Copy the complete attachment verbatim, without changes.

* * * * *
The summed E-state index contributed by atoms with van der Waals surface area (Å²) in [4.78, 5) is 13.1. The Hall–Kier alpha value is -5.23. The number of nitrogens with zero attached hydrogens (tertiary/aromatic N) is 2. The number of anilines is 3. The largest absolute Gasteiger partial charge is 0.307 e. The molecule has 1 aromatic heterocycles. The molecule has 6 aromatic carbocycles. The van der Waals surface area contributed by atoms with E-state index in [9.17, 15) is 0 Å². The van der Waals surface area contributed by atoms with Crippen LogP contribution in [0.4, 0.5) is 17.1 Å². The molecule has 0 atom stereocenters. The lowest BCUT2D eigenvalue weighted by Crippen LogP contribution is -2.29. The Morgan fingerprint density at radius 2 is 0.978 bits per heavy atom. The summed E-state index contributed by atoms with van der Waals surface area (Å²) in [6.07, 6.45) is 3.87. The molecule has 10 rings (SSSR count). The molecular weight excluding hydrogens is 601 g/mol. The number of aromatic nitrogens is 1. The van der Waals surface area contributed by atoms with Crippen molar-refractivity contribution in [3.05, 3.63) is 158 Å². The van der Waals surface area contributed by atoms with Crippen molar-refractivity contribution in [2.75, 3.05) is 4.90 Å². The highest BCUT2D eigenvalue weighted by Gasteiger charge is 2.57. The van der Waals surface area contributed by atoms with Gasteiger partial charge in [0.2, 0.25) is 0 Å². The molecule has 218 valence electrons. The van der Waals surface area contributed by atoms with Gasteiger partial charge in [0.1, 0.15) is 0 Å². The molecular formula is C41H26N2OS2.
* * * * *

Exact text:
The summed E-state index contributed by atoms with van der Waals surface area (Å²) in [4.78, 5) is 13.1. The Hall–Kier alpha value is -5.23. The number of nitrogens with zero attached hydrogens (tertiary/aromatic N) is 2. The number of anilines is 3. The largest absolute Gasteiger partial charge is 0.307 e. The molecule has 1 aromatic heterocycles. The molecule has 6 aromatic carbocycles. The van der Waals surface area contributed by atoms with E-state index in [9.17, 15) is 0 Å². The van der Waals surface area contributed by atoms with Crippen LogP contribution in [0.4, 0.5) is 17.1 Å². The molecule has 0 atom stereocenters. The lowest BCUT2D eigenvalue weighted by Crippen LogP contribution is -2.29. The Morgan fingerprint density at radius 2 is 0.978 bits per heavy atom. The summed E-state index contributed by atoms with van der Waals surface area (Å²) in [6.07, 6.45) is 3.87. The molecule has 10 rings (SSSR count). The molecular weight excluding hydrogens is 601 g/mol. The number of aromatic nitrogens is 1. The van der Waals surface area contributed by atoms with Crippen molar-refractivity contribution in [3.05, 3.63) is 158 Å². The van der Waals surface area contributed by atoms with Crippen molar-refractivity contribution in [2.75, 3.05) is 4.90 Å². The highest BCUT2D eigenvalue weighted by Gasteiger charge is 2.57. The van der Waals surface area contributed by atoms with Gasteiger partial charge in [0.2, 0.25) is 0 Å². The molecule has 218 valence electrons. The van der Waals surface area contributed by atoms with Gasteiger partial charge in [0.1, 0.15) is 0 Å². The molecular formula is C41H26N2OS2.